Comparison of anticoagulation monitoring strategies for adults supported on extracorporeal membrane oxygenation: A systematic review
Heart & lung : the journal of critical care. 2023;61:72-83
BACKGROUND Anticoagulation is critical in patients supported on extracorporeal membrane oxygenation (ECMO). The appropriate monitoring strategies for heparin remain unclear. OBJECTIVES This systematic review aimed to compare the accuracy and safety of various monitoring strategies for patients supported on ECMO. METHODS The PubMed and Web of Science databases were searched for articles in March 2023 without restrictions on publication date. Anticoagulation monitoring strategies for adults supported on ECMO were compared across all included studies. The incidence of bleeding, thrombosis, mortality, blood transfusion, correlation between tests and heparin dose, and the discordance between different tests were discussed in the included studies. The risk of bias was assessed using the Newcastle-Ottawa Scale and Cochrane Collaboration's tool. RESULTS Twenty-six studies, including a total of 1,684 patients, met the inclusion criteria. The monitoring of anticoagulation by activated partial thromboplastin time (aPTT) resulted in less blood product transfusion than that by activated clotting time (ACT). Moreover, the monitoring of anticoagulation by anti-factor Xa (Anti-Xa) resulted in a more stable anticoagulation than that by aPTT. Anti-Xa and aPTT correlated with heparin dose better than ACT, and the discordance between different monitoring tests was common. Finally, combined monitoring showed some advantages in reducing mortality and blood product transfusion. CONCLUSION Anti-Xa and aPTT are more suitable for anticoagulation monitoring for patients supported on ECMO than ACT. Thromboelastography and combination strategies are less applied. Most of the studies were retrospective, and their sample sizes were relatively small; thus, more appropriate monitoring strategies and higher quality research are needed.
Rotational ThromboElastometry-guided blood component administration versus standard of care in patients with Cirrhosis and coagulopathy undergoing Invasive ProcEdures (RECIPE): study protocol for a randomised controlled trial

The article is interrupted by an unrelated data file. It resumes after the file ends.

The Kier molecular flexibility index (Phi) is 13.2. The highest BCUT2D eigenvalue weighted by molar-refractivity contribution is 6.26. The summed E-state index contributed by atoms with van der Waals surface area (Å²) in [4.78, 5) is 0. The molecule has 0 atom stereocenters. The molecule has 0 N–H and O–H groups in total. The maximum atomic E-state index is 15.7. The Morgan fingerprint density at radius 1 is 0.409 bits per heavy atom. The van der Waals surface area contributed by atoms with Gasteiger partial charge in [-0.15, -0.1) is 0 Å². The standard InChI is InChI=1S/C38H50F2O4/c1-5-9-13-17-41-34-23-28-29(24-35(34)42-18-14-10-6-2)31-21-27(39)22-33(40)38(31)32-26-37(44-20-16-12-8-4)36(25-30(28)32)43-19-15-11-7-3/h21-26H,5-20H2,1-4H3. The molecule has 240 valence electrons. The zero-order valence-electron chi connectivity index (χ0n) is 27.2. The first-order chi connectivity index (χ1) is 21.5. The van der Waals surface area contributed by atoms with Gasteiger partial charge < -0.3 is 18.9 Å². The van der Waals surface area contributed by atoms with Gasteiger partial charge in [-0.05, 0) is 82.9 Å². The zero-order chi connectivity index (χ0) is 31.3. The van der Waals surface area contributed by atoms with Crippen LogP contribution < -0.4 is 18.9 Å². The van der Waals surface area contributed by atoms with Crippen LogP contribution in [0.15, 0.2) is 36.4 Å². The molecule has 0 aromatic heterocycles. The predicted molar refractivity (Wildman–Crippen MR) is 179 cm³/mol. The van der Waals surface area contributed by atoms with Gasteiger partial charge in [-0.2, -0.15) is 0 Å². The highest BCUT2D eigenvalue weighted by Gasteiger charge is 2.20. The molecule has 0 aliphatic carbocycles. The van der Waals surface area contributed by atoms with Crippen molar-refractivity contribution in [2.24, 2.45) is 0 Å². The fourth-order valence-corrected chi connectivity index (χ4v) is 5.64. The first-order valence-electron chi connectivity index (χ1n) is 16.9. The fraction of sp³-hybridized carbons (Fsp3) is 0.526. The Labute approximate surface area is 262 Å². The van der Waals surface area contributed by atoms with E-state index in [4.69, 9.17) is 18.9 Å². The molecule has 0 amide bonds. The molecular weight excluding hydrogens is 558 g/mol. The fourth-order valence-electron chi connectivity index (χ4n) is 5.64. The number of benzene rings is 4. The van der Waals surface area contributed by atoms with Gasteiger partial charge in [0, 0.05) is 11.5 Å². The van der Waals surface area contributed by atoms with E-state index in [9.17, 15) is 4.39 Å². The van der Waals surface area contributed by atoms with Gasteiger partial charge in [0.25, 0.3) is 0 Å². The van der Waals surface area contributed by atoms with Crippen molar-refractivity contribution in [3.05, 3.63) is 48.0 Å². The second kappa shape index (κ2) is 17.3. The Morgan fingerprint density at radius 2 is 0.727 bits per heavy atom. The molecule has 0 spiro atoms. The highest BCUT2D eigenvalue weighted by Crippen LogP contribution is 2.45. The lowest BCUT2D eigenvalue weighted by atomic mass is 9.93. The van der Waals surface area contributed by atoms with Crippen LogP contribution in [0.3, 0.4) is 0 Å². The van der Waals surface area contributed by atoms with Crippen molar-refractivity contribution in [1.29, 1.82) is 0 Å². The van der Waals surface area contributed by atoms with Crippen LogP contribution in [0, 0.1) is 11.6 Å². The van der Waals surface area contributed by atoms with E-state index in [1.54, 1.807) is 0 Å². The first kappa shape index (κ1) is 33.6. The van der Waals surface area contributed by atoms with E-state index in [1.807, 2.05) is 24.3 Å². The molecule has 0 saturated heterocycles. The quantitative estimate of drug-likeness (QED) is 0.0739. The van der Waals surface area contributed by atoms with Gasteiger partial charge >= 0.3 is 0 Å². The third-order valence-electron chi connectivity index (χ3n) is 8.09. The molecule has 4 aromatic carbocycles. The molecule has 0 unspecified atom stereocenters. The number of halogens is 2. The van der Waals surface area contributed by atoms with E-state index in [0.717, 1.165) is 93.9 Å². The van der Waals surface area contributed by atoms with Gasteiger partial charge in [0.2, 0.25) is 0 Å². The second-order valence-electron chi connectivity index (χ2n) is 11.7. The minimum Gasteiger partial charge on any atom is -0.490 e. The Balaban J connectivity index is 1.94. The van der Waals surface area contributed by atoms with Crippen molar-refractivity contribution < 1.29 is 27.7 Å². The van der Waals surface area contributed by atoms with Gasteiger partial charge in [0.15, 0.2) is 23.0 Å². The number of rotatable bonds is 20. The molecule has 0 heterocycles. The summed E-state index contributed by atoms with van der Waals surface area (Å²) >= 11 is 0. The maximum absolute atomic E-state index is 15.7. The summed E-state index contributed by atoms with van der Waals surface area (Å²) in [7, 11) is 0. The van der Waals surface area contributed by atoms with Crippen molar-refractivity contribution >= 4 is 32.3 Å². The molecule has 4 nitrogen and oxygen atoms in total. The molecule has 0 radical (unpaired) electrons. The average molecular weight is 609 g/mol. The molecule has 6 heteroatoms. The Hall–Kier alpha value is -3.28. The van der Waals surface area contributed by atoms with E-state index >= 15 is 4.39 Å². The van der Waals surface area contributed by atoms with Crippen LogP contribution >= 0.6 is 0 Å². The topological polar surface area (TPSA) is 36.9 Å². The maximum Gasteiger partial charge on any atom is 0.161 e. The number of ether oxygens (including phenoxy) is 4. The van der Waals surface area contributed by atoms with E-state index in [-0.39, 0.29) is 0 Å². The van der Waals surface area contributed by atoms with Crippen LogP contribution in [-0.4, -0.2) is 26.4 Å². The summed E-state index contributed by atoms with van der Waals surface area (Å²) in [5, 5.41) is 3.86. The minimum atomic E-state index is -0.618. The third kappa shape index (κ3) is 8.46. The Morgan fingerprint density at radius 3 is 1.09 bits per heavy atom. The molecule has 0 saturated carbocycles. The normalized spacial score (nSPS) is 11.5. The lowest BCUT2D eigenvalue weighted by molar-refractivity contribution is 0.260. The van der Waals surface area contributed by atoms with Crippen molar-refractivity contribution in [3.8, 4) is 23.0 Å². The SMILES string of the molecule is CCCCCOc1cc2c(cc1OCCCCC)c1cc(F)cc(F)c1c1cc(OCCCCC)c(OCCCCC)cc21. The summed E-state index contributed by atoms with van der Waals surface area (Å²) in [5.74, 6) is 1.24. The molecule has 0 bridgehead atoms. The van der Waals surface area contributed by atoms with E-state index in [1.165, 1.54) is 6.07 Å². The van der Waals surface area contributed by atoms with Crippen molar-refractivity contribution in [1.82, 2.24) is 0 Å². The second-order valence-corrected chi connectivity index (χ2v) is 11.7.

BACKGROUND Patients with cirrhosis often undergo invasive procedures both for management of complications of their advanced liver disease, including treatment for hepatocellular carcinoma, as well as underlying comorbidities. Despite a current understanding that most patients with cirrhosis are in a rebalanced haemostatic state (despite abnormalities in conventional coagulation tests, namely INR and platelet count), patients with cirrhosis are still often given prophylactic blood components based on these conventional parameters, in an effort to reduce procedure-related bleeding. Viscoelastic tests such as Rotational Thromboelastometry (ROTEM) provide a global measurement of haemostasis and have been shown to predict bleeding risk more accurately than conventional coagulation tests, and better guide blood product transfusion in a number of surgical and trauma-related settings. The aim of this study is to assess the utility of a ROTEM-based algorithm to guide prophylactic blood component delivery in patients with cirrhosis undergoing invasive procedures. We hypothesise that ROTEM-based decision-making will lead to a reduction in pre-procedural blood component usage, particularly fresh frozen plasma (FFP), compared with standard of care, whilst maintaining optimal clinical outcomes. METHODS This is a multi-centre randomised controlled trial comparing ROTEM-guided prophylactic blood component administration to standard of care in patients with cirrhosis and coagulopathy undergoing invasive procedures. The primary efficacy outcome of the trial is the proportion of procedures requiring prophylactic transfusion, with the primary safety outcome being procedure-related bleeding complications. Secondary outcomes include the amount of blood products (FFP, platelets, cryoprecipitate) transfused, transfusion-related side effects, procedure-related complications other than bleeding, hospital length of stay and survival. DISCUSSION We anticipate that this project will lead to improved prognostication of patients with cirrhosis, in terms of their peri-procedural bleeding risk. We hope to show that a significant proportion of cirrhotic patients, deemed coagulopathic on the basis of standard coagulation tests such as INR and platelet count, are actually in a haemostatic balance and thus do not require prophylactic blood product, leading to decreased and more efficient blood component use. TRIAL REGISTRATION RECIPE has been prospectively registered with the Australia and New Zealand Clinical Trials Registry on the 30th April 2019 ( ACTRN12619000644167 ).
What is the optimal management of thromboprophylaxis after liver transplantation regarding prevention of bleeding, hepatic artery or portal vein thrombosis? A systematic review of the literature and expert panel recommendations
Clinical transplantation. 2022;:e14629